Can two parents with fair skin and blonde hair have a brown haired child with darker skin?
-A curious adult from Wisconsin
January 22, 2010
Yes that is definitely possible. Not that common, but it does happen.
Unfortunately we don't have a good enough handle on human coloring yet to explain how this happens in every situation. But we do know enough to explain at least one way it could happen.
That one way involves one of my favorite genes, MC1R. This gene is involved in both skin and hair color. Some versions of this gene can lead to pale skin, freckles, and/or lighter hair. And in some circumstances, they can even cause your hair to be red.
Let's imagine a situation where both parents have a fair version of the MC1R gene. If neither parent passes it to their child, then that child may very well end up with darker hair and skin than either parent.
Next we'll dig a little deeper to see how coloring works. From there we'll be able to get a good idea about how likely it is for these parents to have a darker child.
Humans get their skin, hair, and eye colors from pigments called melanins. We have two major pigments -- eumelanin and pheomelanin.
The more common of these two is eumelanin. It is responsible for most hair, skin and all eye colors. The less common pheomelanin is responsible for red hair and freckles and, to a lesser extent, blonde hair.
There are lots of genes involved in making these pigments. When any one of them isn't working quite right, you can end up with different coloration.
For example, if your OCA1 gene isn't working properly, you can end up with albinism. This is an almost complete lack of pigment. But this form of albinism only happens if both of your copies of OCA1 aren't working well.
See, we have two copies of most of our genes -- one from mom and one from dad. In most cases of albinism, if one copy of the affected gene works, then you still make plenty of pigment. And so don't have albinism.
The working copy of OCA1 can make enough melanin to keep the albinism at bay. The version that can lead to albinism is said to be recessive to the working version. And people who have one copy of the recessive gene version are called carriers.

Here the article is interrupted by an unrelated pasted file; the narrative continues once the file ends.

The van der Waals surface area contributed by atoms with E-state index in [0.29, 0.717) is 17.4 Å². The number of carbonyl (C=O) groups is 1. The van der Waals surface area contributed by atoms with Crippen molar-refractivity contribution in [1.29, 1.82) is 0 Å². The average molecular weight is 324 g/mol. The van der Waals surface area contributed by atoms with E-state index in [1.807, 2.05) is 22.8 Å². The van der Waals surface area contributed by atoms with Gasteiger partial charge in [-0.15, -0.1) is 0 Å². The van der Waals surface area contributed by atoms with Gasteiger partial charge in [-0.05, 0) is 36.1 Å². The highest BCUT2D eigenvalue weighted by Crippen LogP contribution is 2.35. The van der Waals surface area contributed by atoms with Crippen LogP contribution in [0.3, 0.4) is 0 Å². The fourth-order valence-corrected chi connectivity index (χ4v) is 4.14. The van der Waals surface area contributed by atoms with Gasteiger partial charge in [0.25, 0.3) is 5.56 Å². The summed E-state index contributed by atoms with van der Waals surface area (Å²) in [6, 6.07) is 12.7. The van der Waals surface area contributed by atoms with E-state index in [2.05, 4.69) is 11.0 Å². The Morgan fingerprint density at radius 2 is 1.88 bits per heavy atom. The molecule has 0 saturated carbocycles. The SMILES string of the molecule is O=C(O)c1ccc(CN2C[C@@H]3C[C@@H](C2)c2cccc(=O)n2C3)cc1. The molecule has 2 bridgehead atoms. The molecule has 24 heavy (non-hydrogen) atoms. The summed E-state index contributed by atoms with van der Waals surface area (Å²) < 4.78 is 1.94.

The MC1R gene is involved with melanins too. But it isn't directly involved in making pigment. Instead, one of its jobs is to change pheomelanin into eumelanin.
This is why some MC1R versions cause red hair. Basically the eumelanin doesn't get converted and so pheomelanin builds up.
The MC1R gene is different from many other pigmentation genes in that having only one working copy can have an effect too. In other words, carriers of the fair version of MC1R sometimes have specific traits themselves. They often have pale skin, lighter hair, and freckles.
OK, so now we know enough to figure out the chances that two lighter parents who carry a fair version of the MC1R gene won't pass it on to their child. But because coloring is more complicated than just MC1R, we can't really figure out the exact chances for these parents having a darker child.
From Light Comes Dark
Imagine that our two parents are carriers of the fair version of the MC1R gene. They have lighter skin and hair than they would without this gene version. Let's say they look like the image to the right.
They have light skin and blonde hair. The M's underneath each parent represent his or her MC1R gene copies. They each have one working copy (M) and one non-working (or fair) copy (m). Geneticists often make the recessive copy a lower case letter.
Now let's think about the kids they might have. In my crude drawing, I have made the MC1R genes from dad blue and the ones from mom pink.
Which version of the MC1R gene that gets passed down is completely random. So each parent has a 50% chance of passing an M and a 50% chance of passing an m. The image to the left shows the four possible combinations that their kids might have.
In each of these four cases, one MC1R gene copy came from mom and the other from dad. Each child has a 50% chance of getting the same MC1R gene combination as their parents. Each child also has a 25% chance of having red hair.
And finally, each child will have a 25% chance of not getting the fair version of the MC1R gene from either parent. This child has a good chance of ending up darker than his or her parents.
Unfortunately coloring is too complicated to say that each of their kids has a 25% chance of being darker than them. This is because having a fair version of the MC1R gene doesn't always lead to lighter hair and/or skin. There are undoubtedly other genes that we don't know about that are involved too.
MC1R is Just One Gene
So far we've only talked in detail about one gene involved in human coloring -- MC1R. The reason we talked about this one is that it is fairly simple and we understand it pretty well. But there are lots of other genes too.
As we begin to figure out how they work, we'll be able to discover other ways for a child to end up darker than his or her parents. Or lighter for that matter.
So the bottom line is that yes, parents with lighter hair and skin can have a darker child. We know one way it can happen and scientists are working on figuring out the other ways.
By Dr. Barry Starr, Stanford University